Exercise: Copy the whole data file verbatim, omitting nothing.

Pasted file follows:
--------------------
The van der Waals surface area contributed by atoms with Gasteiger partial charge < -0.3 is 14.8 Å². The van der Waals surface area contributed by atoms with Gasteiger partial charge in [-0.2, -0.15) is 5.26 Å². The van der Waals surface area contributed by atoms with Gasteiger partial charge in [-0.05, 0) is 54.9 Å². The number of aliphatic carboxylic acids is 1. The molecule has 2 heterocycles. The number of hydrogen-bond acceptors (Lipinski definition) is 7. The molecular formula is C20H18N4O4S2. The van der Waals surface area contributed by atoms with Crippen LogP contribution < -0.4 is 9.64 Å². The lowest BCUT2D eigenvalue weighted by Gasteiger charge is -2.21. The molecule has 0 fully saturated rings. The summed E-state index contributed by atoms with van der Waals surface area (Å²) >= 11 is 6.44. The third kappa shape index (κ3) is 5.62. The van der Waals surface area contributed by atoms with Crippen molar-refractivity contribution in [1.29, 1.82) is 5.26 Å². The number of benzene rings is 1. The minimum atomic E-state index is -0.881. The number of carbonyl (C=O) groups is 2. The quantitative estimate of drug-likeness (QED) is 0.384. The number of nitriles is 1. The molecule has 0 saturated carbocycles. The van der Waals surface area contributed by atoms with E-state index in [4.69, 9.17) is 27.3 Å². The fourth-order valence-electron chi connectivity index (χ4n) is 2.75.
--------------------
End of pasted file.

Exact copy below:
The van der Waals surface area contributed by atoms with Gasteiger partial charge < -0.3 is 14.8 Å². The van der Waals surface area contributed by atoms with Gasteiger partial charge in [-0.2, -0.15) is 5.26 Å². The van der Waals surface area contributed by atoms with Gasteiger partial charge in [-0.05, 0) is 54.9 Å². The number of aliphatic carboxylic acids is 1. The molecule has 2 heterocycles. The number of hydrogen-bond acceptors (Lipinski definition) is 7. The molecular formula is C20H18N4O4S2. The van der Waals surface area contributed by atoms with Crippen LogP contribution < -0.4 is 9.64 Å². The lowest BCUT2D eigenvalue weighted by Gasteiger charge is -2.21. The molecule has 0 fully saturated rings. The summed E-state index contributed by atoms with van der Waals surface area (Å²) >= 11 is 6.44. The third kappa shape index (κ3) is 5.62. The van der Waals surface area contributed by atoms with Crippen molar-refractivity contribution in [1.29, 1.82) is 5.26 Å². The number of benzene rings is 1. The minimum atomic E-state index is -0.881. The number of carbonyl (C=O) groups is 2. The quantitative estimate of drug-likeness (QED) is 0.384. The number of nitriles is 1. The molecule has 0 saturated carbocycles. The van der Waals surface area contributed by atoms with E-state index in [4.69, 9.17) is 27.3 Å². The fourth-order valence-electron chi connectivity index (χ4n) is 2.75.